Writing a Book in 2019? Do This One Thing, and You’ll Finish It
So you’ve got scribbled notes and ideas in your journal, in the “notes” app on your smartphone, on your laptop at home, your desktop at work, on soiled napkins, and, of course, there are a plethora of ideas in your head. Your book is alive and breathing. When you bring it up in conversation, eyes light up, and curiosities build. And then the dreaded question: “When is it coming out?”
Perhaps you stutter and stammer toward a vague “Soon…” or maybe you change the subject, “Speaking of ‘coming out’ did you see that movie everyone’s been fawning over?” Either way, you end the evening with a declaration that such a conversation shall never leave you shamefully admitting the obvious again: Your incredible book has no plan of actually seeing the light of day.
Here’s what. Your book is waiting for you. Right now. It’s hoping it’ll catch your attention. It’s hoping that instead of checking your email two dozen times before bed, you’ll finish a chapter or even just a paragraph. It’s hoping that you’ll skip those pesky Internet rabbit holes—news’ sites, YouTube videos, your four favorite social media accounts—and focus.
Common advice for finishing the first draft include:
- Set a goal and stick to it.
- Write a little every day.
And our personal favorite:
- Write the damn book!
But we’re going to assume that you’ve tried all of the above and that like most, you’ve failed, or at least struggled more than you anticipated. (Note: If you haven’t tried all of the above, do that first, and if it doesn’t work, come back to this article.)
Why doesn’t this common writing advice work? Simple. It assumes your book’s structure, characters, client stories, tone, and rhythm are decided and that you all you’re lacking is the time and focus to get your book to the finish line.
The truth of the matter is that most manuscripts will never see the light of day because its writer hasn’t done one simple thing. If this one simple thing were in the passenger’s seat alongside every writer on her mission to complete her brilliant idea fora bestseller, more books would enter the universe, more readers would discover the book they’ve been waiting for, and world peace. Boom.
What is that one thing?
Two words: Brain Dump.
The deal is, you’re in your way because you think your book has to be perfect from the get-go. It doesn’t. You think you need to read all the books on writing before you can pull your car out the garage. You don’t. You think you have to know grammar, punctuation, the latest book trends, have the perfect swirl of ideas paired with brilliant imagery to make the next date with your keyboard perfect. Stop.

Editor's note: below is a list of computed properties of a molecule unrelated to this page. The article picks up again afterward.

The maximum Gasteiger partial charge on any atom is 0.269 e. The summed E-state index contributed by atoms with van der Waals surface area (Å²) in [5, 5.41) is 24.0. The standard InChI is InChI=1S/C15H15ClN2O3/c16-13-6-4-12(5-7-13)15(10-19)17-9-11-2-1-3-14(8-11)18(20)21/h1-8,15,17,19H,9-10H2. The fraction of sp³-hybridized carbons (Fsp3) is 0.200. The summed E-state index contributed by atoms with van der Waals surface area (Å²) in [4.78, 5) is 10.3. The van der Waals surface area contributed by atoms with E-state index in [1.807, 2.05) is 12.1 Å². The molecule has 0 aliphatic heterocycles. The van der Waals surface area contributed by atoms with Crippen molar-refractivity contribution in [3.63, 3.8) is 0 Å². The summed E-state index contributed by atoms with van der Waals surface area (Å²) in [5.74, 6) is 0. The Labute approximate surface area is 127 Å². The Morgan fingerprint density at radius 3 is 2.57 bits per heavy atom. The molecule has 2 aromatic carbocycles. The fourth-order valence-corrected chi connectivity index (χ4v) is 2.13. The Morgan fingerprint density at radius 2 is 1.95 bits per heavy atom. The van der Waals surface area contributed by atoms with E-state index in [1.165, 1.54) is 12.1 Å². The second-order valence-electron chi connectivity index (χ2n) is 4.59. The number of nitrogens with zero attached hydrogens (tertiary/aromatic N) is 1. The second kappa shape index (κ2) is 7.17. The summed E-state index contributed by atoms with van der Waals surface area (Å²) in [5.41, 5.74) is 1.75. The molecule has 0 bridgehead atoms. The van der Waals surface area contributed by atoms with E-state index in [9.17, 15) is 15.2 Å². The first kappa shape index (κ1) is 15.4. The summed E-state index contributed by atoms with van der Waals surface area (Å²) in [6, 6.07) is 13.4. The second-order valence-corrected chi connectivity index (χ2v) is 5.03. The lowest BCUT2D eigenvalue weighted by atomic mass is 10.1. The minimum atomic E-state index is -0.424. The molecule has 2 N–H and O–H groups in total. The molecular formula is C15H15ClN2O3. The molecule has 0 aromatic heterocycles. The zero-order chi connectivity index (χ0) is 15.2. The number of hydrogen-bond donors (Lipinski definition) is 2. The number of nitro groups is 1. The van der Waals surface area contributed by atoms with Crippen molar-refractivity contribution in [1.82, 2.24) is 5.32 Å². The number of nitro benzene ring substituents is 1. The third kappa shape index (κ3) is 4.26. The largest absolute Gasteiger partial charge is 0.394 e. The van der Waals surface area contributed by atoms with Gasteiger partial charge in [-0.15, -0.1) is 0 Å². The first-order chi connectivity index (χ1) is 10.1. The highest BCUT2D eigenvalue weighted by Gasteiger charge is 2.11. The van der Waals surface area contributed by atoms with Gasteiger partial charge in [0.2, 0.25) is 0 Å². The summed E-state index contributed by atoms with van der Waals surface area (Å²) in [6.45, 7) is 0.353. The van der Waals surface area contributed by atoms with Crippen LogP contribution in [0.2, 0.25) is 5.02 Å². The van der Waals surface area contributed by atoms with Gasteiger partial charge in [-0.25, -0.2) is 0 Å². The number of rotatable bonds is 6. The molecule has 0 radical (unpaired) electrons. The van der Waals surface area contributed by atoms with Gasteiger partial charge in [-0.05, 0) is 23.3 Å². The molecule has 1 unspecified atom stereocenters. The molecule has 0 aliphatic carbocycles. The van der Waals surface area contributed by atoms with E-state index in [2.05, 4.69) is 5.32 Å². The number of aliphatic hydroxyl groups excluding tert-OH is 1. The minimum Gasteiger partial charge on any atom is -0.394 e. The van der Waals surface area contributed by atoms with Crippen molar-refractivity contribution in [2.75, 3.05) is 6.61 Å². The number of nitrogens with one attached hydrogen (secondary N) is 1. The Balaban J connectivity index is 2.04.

Release what you think you need to get your book written. Release comparisons to other writers. Release all ideas of perfection. And then brain dump. Write aimlessly. Write anything that comes out. Skip around. Whenever an idea pops into your head, write it down, but do not, and we repeat, do not wait for those “perfect” moments. If the ideas are there, excellent. If they’re not, dump whatever is in your brain.
Sit down at your computer or with your favorite notepad and just dump. “But it looks like word vomit!” you say. We know. And it’s all good.
This method of finishing your book does three things:
- It pushes you past “Analysis Paralysis”
- It forces you to confront what you need to say
- It empowers you to own your book without “the voices” being in control
The Brain Dump method is messy and honestly, might feel gross. But, remember, this method is for helping you finish your book, it’s not our method for helping you make it publishable. Your manuscript will never meet its readers if it’s stuck in your brain—if its pieces are scattered about in the limbo of “your crazy awesome idea” and “will get done someday.”
Your brain is the key to unlock your book. So do just that. Make a little pact with your mind. You’ll follow its direction. You’ll listen to every word that comes to you, and you’ll capture its brilliance, no questions asked. No second guessing. No forcing flowery language to usurp your brain’s plain speak.
Your brain is in charge, and you’re its dutiful assistant. And bit by bit, as your book grows full with more content, you’ll keep going until your brain tells you to stop. That’s how this works.
So good luck you to you! The next time someone asks, “How’s your book coming?” Your response should be, “The first draft is almost done! I’m one more brain dump away from finished!”
Amy Quale and Dara Beevas
Wise Ink Creative Publishing
Amy and Dara co-founded Wise Ink Creative Publishing in Minneapolis, a company on elevating disenfranchised and underrepresented voices and ideas. They co-authored the book Social Media Secrets for Authors.